‘So, [the loan] is bridged, until we can pay you back . . . which is never’
Banker laughs at making repayments and mimics voice of Financial Regulator
The Anglo Irish Bank headquarters on St Stephen’s Green. Photograph: Niall Carson/PA Wire
The most striking aspect of the September 2008 taped conversation between two Anglo Irish Bank executives, published yesterday, is the tone. In the conversation, head of capital markets John Bowe is telling director of retail banking Peter Fitzgerald about a visit Bowe and others had made to the Central Bank in which they had informed officials that Anglo was running out of money and needed €7 billion in public funding.
The taped conversation is peppered with outbreaks of laughter. Bowe’s almost light-hearted tone when saying that the money being looked for was designed to get the Central Bank on the hook, after which it would be easier to get more public support, which most likely would be required, is the most striking fact articulated by the banker on the tape.
Fitzgerald, whose retail banking arm needed to fund withdrawals that were taking place at an alarming rate, asked where the €7 billion figure came from. Bowe responds: “Just, as Drummer [chief executive David Drumm] would say, picked it out of my arse, you know.”
He later goes on to say that the bank is facing a liquidity problem (ie it has cash-flow problems) and needs money to buy time. “And that number is seven [€7 billion]. But the reality is that actually we need more than that. But you know, the strategy here is, you pull them in, you get them to write a big cheque, and they have to keep, they have to support their money, you know?”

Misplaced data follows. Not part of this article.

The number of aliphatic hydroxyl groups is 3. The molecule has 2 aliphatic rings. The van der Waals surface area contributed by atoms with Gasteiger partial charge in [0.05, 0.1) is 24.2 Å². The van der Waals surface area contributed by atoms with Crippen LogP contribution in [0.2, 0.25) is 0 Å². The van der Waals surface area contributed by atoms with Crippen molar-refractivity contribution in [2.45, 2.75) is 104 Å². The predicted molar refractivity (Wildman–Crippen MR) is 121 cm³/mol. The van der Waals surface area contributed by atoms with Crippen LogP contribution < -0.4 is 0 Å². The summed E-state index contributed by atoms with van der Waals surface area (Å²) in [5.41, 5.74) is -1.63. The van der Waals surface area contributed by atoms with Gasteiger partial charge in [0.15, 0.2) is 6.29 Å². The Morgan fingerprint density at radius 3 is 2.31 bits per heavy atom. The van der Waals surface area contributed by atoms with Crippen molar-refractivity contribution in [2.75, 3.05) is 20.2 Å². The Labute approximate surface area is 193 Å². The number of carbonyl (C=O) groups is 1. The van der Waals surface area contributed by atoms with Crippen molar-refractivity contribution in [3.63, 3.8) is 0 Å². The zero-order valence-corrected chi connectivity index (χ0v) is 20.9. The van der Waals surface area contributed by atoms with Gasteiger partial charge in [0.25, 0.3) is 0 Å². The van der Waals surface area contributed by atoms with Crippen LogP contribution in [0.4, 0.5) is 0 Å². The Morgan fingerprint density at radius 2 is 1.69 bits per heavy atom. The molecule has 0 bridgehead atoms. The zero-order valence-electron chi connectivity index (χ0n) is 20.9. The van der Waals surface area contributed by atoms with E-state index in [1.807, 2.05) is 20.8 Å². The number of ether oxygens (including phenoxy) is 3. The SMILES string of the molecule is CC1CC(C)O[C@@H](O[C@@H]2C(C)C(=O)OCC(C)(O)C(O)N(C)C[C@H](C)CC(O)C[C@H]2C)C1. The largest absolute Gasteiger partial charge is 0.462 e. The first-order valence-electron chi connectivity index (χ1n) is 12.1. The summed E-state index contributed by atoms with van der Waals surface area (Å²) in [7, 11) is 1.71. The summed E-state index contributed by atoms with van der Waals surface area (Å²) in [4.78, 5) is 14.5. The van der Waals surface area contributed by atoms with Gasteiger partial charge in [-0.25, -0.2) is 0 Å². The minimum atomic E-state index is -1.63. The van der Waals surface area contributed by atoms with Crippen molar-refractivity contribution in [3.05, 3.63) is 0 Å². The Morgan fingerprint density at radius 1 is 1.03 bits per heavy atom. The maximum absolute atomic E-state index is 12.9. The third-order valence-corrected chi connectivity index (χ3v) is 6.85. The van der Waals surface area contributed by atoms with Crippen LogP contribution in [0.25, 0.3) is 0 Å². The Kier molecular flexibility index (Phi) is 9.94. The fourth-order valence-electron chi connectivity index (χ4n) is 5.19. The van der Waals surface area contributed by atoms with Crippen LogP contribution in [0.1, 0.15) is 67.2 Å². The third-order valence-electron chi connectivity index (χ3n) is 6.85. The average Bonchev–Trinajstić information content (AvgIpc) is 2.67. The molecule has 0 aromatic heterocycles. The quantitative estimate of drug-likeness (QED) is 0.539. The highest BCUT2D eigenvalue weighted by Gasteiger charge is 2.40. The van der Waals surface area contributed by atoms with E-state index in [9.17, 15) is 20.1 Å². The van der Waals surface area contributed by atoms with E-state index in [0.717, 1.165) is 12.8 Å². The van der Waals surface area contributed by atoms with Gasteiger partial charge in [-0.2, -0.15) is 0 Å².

Fitzgerald: “Yeah, yeah, yeah. They’ve got skin in the game and that’s the key.”
Bowe said that if the Central Bank knew the “enormity of it upfront, they might decide, they might decide they have a choice. You know what I mean? They might say the cost to the taxpayer is too high. But if it doesn’t look too big at the outset . . . If it looks big, big enough to be important, but not too big that it kind of spoils everything . . . Then I think you have a chance. So I think it can creep up.”
That senior bankers dealing with a crisis that was threatening the wellbeing of a whole country were speaking in such terms is striking in itself.
But what is almost equally striking about the tapes occurs when Bowe tells Fitzgerald about what happened when the then financial regulator, Patrick Neary, joined the meeting.
At this stage, according to Bowe, he had just given the officials his view of the prospective catastrophe facing the Irish economy. If Anglo got into difficulty, he said, it had more than 100,000 lump-sum Irish depositors. “And I said, ‘Take it that the other Irish banks will not be able to raise any wholesale funding . . .’ ”